A Quiet Riot, Eh?

I felt a little bad the other night when the Americans beat the Canadians in their hockey game.  It just meant so much to our northern neighbors – and they’re so reserved about everything else.  Did you know the Canadian Prime Minister asked his nation to cheer loudly and wave Canadian flags during the Olympic  events?  He didn’t want them acting like they were at the PGA.

A few years ago I actually saw a Canadian “riot” on the news. When I heard the announcer say “riot in Canada”, I immediately started to pay attention. Really – what could possibly shoot up a Canadian’s blood pressure enough to riot?  The answer was embarrassingly obvious: hockey.

When that particular game ended, the Canadian fans oozed into the street. They didn’t want to go home drenched in depressing , degrading defeat. So they milled around fueled by too much of the fermented national beverage. Soon a department store window was broken – and the crowd decided to “riot” – Canadian-style.

It was hard to watch. The Canadians didn’t know what to do. Some danced to music only they heard. Others walked on the hoods and roofs of cars balancing with one hand as the other clenched a can or bottle. Many drunkenly smiled and waved at cameras and camcorders guaranteeing their place in oblivious-nitwit history. (“No dear, that’s not Mommy. I was at University that day and we all watched this debacle with disgust.”)

One inspired rioter-trainee managed to mount heavy electrical lines a good 20- or 30- feet over the crowd and began an impromptu tightrope walking show with real sparks popping. The confused Canadians, either to keep the dolt from electrocuting himself or to show off their superior target shooting skill, began to hurl bottles and cans at the guy.

Most of the containers missed, but, of course, crashed on the heads of the mob on the other side of the wire. This prompted massive, retaliatory can and bottle throwing from that team. Finally, someone scored. The dope took an impressive dive onto the pavement and it was about that time when all the police arrived. Lots of police; seemingly hundreds of them.  While the police began lining up in an impressive formation, a loudspeaker blared a woman’s voice, “Would you please disperse? You must leave this area! Would you please disperse?”

The Canadians seemed to get annoyed that anyone in authority would even speak to them like that. So no one moved and their taunts grew louder. That’s when the first tear-gas canisters were shot at the street near the front line of demonstrators.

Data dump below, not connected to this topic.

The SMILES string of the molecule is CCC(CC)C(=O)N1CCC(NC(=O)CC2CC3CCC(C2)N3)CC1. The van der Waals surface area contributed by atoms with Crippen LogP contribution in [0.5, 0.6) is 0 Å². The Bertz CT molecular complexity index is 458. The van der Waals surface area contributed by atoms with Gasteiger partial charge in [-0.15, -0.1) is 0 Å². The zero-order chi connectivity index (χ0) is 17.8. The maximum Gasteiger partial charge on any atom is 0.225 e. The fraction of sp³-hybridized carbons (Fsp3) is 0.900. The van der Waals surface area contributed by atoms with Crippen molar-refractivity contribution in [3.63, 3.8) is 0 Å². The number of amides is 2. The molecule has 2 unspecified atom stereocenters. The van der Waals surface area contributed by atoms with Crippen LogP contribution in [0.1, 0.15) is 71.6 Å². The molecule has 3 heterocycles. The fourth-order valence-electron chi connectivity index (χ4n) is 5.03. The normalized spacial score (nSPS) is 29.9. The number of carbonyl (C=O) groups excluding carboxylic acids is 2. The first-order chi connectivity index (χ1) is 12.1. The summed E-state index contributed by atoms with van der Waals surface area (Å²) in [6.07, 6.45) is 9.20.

Now, everyone in the world learned in ‘Rioting-101’ that a tear gas canister should be picked up with a gloved hand and thrown back at the police. I mean, that’s basic; you’ve seen it dozens of times on TV, right? But not these newbies. They just left the bombs where they landed. Then, while most of the crowd moved back, a handful of chowder-heads actually hung around the gas-spitting canister and looked at it like it was just a large version of the smoke bombs they set off in the sixth grade. Surprise! Soon they started coughing and retching and falling down and making a terrible mess. It was just too embarrassing to watch.

I clicked off the television. Actually, I didn’t know quite how to feel.  I decided Canadians are best at being civilized Canadians.  If they want to see some real buffoonery, they’ve got 300,000,000 southern neighbors who are experts at it.

6 Responses to “A Quiet Riot, Eh?”

  1. Bill says:

    Most rioters either want to score some loot or –if they’re young–to be seen by their peers and maybe get laid. Buffoon is a good word for them.

    Yes yes, I know, sometimes there are legitimate reasons to riot blah blah blah, but I’m referring to the majority of the participants. Even in a good cause, most of them are jerks.

  2. Joe Bele-Isle says:

    “Watch out for that flying guy or he might not land on the pavement!!!”
    “Is that crispy thing what I think it is?”
    “Yeah! Yeah it IS!!”
    “Heck! I’m not ever gonna do that!”
    “Yeah. I didn’t know skin could get stuck to a high voltage wire.”
    “I didn’t know High volyage would give a guy a erection!”
    “I guess it depends on which end is stuck to the wire.”

  3. Brenda says:

    Too funny Joe. You’re a riot (pun intended)!

    Canadians seem to be very friendly, happy people, a little corny at times, but good people. It makes you wonder about the deep seeded craziness inside of everyone….the need to let loose and forget the rules of civility. Is it rebellion against the mystery of life or is it the struggle against the moral restraints we are confined to?

  4. paolo. says:

    Brenda, those philosophical questions? Ask Paris.

  5. Brenda says:

    It’d be good for a laugh, wouldn’t it?

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